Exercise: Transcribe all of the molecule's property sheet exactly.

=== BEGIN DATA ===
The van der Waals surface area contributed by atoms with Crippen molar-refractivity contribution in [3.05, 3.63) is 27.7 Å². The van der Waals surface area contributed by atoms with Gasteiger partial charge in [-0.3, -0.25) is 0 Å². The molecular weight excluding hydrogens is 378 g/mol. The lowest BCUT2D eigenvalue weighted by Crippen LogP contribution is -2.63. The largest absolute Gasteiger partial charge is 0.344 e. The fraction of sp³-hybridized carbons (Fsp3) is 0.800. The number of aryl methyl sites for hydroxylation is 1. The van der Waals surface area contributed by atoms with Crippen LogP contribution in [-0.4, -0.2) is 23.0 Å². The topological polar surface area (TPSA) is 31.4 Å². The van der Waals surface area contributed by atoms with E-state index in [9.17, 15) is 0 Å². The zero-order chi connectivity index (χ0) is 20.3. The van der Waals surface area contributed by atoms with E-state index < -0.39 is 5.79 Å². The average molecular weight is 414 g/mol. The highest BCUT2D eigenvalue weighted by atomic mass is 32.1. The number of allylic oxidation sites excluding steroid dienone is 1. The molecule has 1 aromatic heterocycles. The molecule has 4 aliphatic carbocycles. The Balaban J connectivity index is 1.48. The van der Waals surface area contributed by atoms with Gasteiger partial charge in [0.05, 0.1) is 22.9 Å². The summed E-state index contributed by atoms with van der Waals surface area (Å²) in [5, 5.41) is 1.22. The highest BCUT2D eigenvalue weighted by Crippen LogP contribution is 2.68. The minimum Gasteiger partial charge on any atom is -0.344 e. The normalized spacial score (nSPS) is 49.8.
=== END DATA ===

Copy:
The van der Waals surface area contributed by atoms with Crippen molar-refractivity contribution in [3.05, 3.63) is 27.7 Å². The van der Waals surface area contributed by atoms with Gasteiger partial charge in [-0.3, -0.25) is 0 Å². The molecular weight excluding hydrogens is 378 g/mol. The lowest BCUT2D eigenvalue weighted by Crippen LogP contribution is -2.63. The largest absolute Gasteiger partial charge is 0.344 e. The fraction of sp³-hybridized carbons (Fsp3) is 0.800. The number of aryl methyl sites for hydroxylation is 1. The van der Waals surface area contributed by atoms with Crippen LogP contribution in [-0.4, -0.2) is 23.0 Å². The topological polar surface area (TPSA) is 31.4 Å². The van der Waals surface area contributed by atoms with E-state index in [9.17, 15) is 0 Å². The zero-order chi connectivity index (χ0) is 20.3. The van der Waals surface area contributed by atoms with E-state index < -0.39 is 5.79 Å². The average molecular weight is 414 g/mol. The highest BCUT2D eigenvalue weighted by atomic mass is 32.1. The number of allylic oxidation sites excluding steroid dienone is 1. The molecule has 1 aromatic heterocycles. The molecule has 4 aliphatic carbocycles. The Balaban J connectivity index is 1.48. The van der Waals surface area contributed by atoms with Gasteiger partial charge in [0.05, 0.1) is 22.9 Å². The summed E-state index contributed by atoms with van der Waals surface area (Å²) in [5, 5.41) is 1.22. The highest BCUT2D eigenvalue weighted by Crippen LogP contribution is 2.68. The minimum Gasteiger partial charge on any atom is -0.344 e. The normalized spacial score (nSPS) is 49.8.